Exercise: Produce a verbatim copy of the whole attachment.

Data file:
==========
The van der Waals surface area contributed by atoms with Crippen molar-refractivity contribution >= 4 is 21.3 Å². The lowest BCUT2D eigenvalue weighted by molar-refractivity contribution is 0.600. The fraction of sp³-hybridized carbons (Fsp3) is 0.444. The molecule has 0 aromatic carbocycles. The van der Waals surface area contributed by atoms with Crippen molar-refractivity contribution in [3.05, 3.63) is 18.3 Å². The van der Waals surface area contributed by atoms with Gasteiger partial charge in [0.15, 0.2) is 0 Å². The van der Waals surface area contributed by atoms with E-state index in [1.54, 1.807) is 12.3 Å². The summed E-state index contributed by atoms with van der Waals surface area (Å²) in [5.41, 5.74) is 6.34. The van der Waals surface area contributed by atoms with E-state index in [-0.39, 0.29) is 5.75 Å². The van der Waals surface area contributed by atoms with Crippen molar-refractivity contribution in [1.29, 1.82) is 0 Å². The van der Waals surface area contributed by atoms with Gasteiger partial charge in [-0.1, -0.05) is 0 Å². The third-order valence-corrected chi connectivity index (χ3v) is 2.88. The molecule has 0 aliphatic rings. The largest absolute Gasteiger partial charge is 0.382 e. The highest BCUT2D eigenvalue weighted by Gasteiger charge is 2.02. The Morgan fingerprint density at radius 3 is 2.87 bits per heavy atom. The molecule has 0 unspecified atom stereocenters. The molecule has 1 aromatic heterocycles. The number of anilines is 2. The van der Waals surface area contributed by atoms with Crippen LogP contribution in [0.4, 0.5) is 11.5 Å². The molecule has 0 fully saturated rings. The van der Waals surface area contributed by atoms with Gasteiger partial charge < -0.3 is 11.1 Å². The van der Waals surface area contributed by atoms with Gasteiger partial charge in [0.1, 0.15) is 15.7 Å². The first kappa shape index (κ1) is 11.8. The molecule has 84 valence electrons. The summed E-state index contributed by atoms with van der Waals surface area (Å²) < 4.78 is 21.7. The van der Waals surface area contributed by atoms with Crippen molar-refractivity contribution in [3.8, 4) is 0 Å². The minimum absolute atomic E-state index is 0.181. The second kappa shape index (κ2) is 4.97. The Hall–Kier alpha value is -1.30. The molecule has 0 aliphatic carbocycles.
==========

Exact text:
The van der Waals surface area contributed by atoms with Crippen molar-refractivity contribution >= 4 is 21.3 Å². The lowest BCUT2D eigenvalue weighted by molar-refractivity contribution is 0.600. The fraction of sp³-hybridized carbons (Fsp3) is 0.444. The molecule has 0 aromatic carbocycles. The van der Waals surface area contributed by atoms with Crippen molar-refractivity contribution in [3.05, 3.63) is 18.3 Å². The van der Waals surface area contributed by atoms with Gasteiger partial charge in [0.15, 0.2) is 0 Å². The van der Waals surface area contributed by atoms with E-state index in [1.54, 1.807) is 12.3 Å². The summed E-state index contributed by atoms with van der Waals surface area (Å²) in [5.41, 5.74) is 6.34. The van der Waals surface area contributed by atoms with E-state index in [-0.39, 0.29) is 5.75 Å². The van der Waals surface area contributed by atoms with Crippen molar-refractivity contribution in [1.29, 1.82) is 0 Å². The van der Waals surface area contributed by atoms with Gasteiger partial charge in [-0.1, -0.05) is 0 Å². The third-order valence-corrected chi connectivity index (χ3v) is 2.88. The molecule has 0 aliphatic rings. The largest absolute Gasteiger partial charge is 0.382 e. The highest BCUT2D eigenvalue weighted by Gasteiger charge is 2.02. The Morgan fingerprint density at radius 3 is 2.87 bits per heavy atom. The molecule has 0 unspecified atom stereocenters. The molecule has 1 aromatic heterocycles. The number of anilines is 2. The van der Waals surface area contributed by atoms with Crippen LogP contribution in [0.4, 0.5) is 11.5 Å². The molecule has 0 fully saturated rings. The van der Waals surface area contributed by atoms with Gasteiger partial charge < -0.3 is 11.1 Å². The van der Waals surface area contributed by atoms with Gasteiger partial charge in [0.1, 0.15) is 15.7 Å². The first kappa shape index (κ1) is 11.8. The molecule has 84 valence electrons. The summed E-state index contributed by atoms with van der Waals surface area (Å²) < 4.78 is 21.7. The van der Waals surface area contributed by atoms with Crippen molar-refractivity contribution in [3.8, 4) is 0 Å². The minimum absolute atomic E-state index is 0.181. The second kappa shape index (κ2) is 4.97. The Hall–Kier alpha value is -1.30. The molecule has 0 aliphatic carbocycles.